Plaintiff's complaint consists of various "infractions" committed by certain individuals within various federal agencies, along with numerous exhibits attached to his complaint. The majority of these exhibits appear to be medical records, letters, as well as records of claims filed by plaintiff while he was employed at the Philadelphia Naval Shipyard. The complaint, which is virtually unintelligible, does not set forth any individual counts, nor does it seek any type of relief other than to demand a jury trial. However, keeping in mind that we are to construe pro se complaints liberally, we will address plaintiff's allegations to the extent that it is possible.
A. Veterans Benefits
Plaintiff alleges that he was denied 100 percent disability pay with proof of his military health record. To the extent that plaintiff is seeking judicial review of the denial of any veterans benefits, however, this is specifically precluded by statute under 38 U.S.C. § 511(a) (1991). See El-Amin v. U.S. Veterans Admin., 760 F. Supp. 747, 748 (N.D. Ind. 1991), aff'd, 956 F.2d 272 (7th Cir. 1992) (federal courts lack subject matter jurisdiction to review decisions regarding entitlement to veterans benefits under section 211(a));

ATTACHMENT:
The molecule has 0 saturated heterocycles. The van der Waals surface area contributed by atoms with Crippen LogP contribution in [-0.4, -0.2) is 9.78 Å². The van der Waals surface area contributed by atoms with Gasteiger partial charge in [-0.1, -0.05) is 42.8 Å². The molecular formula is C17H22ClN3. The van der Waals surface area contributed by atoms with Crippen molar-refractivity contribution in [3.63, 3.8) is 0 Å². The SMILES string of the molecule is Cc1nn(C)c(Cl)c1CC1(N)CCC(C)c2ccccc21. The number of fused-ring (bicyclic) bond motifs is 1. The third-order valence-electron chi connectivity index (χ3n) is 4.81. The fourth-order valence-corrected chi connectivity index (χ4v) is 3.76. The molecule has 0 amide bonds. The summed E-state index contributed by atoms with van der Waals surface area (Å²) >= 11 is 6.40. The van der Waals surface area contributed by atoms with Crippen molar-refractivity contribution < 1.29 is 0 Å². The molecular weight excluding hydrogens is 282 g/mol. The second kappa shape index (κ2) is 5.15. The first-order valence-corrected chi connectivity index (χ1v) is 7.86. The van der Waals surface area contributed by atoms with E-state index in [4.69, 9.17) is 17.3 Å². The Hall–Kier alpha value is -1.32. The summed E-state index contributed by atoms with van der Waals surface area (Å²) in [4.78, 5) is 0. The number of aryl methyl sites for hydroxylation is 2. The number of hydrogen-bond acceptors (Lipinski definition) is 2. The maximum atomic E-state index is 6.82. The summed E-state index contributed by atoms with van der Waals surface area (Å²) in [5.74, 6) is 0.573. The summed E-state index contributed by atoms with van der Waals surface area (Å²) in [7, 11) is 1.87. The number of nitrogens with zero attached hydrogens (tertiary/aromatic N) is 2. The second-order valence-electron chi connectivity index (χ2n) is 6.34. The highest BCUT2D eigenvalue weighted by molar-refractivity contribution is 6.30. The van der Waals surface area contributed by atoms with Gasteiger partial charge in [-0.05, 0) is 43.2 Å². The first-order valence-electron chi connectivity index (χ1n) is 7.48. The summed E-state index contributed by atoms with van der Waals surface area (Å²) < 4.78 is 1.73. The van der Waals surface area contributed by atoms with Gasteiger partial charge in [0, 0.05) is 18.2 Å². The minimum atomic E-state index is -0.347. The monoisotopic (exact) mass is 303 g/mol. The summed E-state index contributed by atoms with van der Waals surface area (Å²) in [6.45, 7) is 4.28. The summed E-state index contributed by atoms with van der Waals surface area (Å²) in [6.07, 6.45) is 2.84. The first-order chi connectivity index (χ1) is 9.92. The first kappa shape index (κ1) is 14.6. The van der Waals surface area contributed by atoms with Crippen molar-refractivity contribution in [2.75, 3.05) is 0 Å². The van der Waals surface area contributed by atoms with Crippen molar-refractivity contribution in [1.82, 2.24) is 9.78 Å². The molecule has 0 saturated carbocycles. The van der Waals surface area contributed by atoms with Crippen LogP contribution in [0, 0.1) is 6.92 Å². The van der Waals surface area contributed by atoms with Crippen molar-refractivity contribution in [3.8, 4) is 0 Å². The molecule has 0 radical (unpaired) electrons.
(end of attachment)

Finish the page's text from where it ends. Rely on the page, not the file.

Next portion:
see also United States ex rel. Hester v. Veterans Admin. Center, 330 F. Supp. 995 (E.D. Pa. 1971), aff'd, 478 F.2d 1399 (3rd Cir. 1973); Hoffmaster v. Veterans' Admin., 315 F. Supp. 62 (E.D. Pa. 1970), aff'd, 444 F.2d 192 (3rd Cir. 1971). As such, this claim is dismissed.
B. Social Security Benefits
Before a court has jurisdiction to review a social security determination, there must have been a claim for benefits presented to the Secretary of Health and Human Services, and a final decision after a hearing. Rankin v. Heckler, 761 F.2d 936, 940 (3rd Cir. 1985) (quoting Liberty Alliance of the Blind v. Califano, 568 F.2d 333, 344 (3rd Cir. 1977)); see also 42 U.S.C. § 405(g) (1991 & supp. 1993). The first requirement is mandatory, and the second requirement can be waived, however, it has previously been waived only in situations where a party is challenging the statutory issues upon which the Secretary has taken a final position or where constitutional issues are raised. Rankin, 761 F.2d at 940. Where "the claim involves an individual disability determination, the policies of exhaustion counsel full compliance with the § 405(g) requirement." Tustin v. Heckler, 749 F.2d 1055, 1063 n. 13 (3rd Cir. 1984).